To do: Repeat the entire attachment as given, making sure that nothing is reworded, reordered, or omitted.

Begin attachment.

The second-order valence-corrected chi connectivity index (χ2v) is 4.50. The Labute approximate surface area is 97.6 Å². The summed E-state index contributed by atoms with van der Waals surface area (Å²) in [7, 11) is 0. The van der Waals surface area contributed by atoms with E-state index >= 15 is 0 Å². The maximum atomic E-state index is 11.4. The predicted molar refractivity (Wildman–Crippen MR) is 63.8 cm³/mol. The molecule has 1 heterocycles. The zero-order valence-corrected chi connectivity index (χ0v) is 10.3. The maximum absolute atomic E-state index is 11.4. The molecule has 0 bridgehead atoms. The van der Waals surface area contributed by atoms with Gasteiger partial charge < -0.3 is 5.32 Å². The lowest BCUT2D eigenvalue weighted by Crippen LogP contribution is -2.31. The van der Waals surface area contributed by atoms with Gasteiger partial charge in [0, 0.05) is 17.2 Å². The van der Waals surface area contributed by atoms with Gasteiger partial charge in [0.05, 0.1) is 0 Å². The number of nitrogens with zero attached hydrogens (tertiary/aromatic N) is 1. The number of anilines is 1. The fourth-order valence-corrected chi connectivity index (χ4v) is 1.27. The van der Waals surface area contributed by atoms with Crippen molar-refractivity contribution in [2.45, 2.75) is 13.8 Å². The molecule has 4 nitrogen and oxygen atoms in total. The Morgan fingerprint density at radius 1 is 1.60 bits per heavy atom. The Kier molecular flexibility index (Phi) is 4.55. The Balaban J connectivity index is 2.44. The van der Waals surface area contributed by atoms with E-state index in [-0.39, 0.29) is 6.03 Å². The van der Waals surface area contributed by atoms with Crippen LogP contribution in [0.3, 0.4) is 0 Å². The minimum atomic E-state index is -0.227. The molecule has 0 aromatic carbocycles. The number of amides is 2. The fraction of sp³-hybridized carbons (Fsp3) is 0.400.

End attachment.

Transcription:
The second-order valence-corrected chi connectivity index (χ2v) is 4.50. The Labute approximate surface area is 97.6 Å². The summed E-state index contributed by atoms with van der Waals surface area (Å²) in [7, 11) is 0. The van der Waals surface area contributed by atoms with E-state index >= 15 is 0 Å². The maximum atomic E-state index is 11.4. The predicted molar refractivity (Wildman–Crippen MR) is 63.8 cm³/mol. The molecule has 1 heterocycles. The zero-order valence-corrected chi connectivity index (χ0v) is 10.3. The maximum absolute atomic E-state index is 11.4. The molecule has 0 bridgehead atoms. The van der Waals surface area contributed by atoms with Gasteiger partial charge < -0.3 is 5.32 Å². The lowest BCUT2D eigenvalue weighted by Crippen LogP contribution is -2.31. The van der Waals surface area contributed by atoms with Gasteiger partial charge in [0, 0.05) is 17.2 Å². The van der Waals surface area contributed by atoms with Gasteiger partial charge in [0.05, 0.1) is 0 Å². The number of nitrogens with zero attached hydrogens (tertiary/aromatic N) is 1. The number of anilines is 1. The fourth-order valence-corrected chi connectivity index (χ4v) is 1.27. The van der Waals surface area contributed by atoms with Crippen molar-refractivity contribution in [2.45, 2.75) is 13.8 Å². The molecule has 4 nitrogen and oxygen atoms in total. The Morgan fingerprint density at radius 1 is 1.60 bits per heavy atom. The Kier molecular flexibility index (Phi) is 4.55. The Balaban J connectivity index is 2.44. The van der Waals surface area contributed by atoms with E-state index in [-0.39, 0.29) is 6.03 Å². The van der Waals surface area contributed by atoms with Crippen LogP contribution in [0.3, 0.4) is 0 Å². The minimum atomic E-state index is -0.227. The molecule has 0 aromatic carbocycles. The number of amides is 2. The fraction of sp³-hybridized carbons (Fsp3) is 0.400.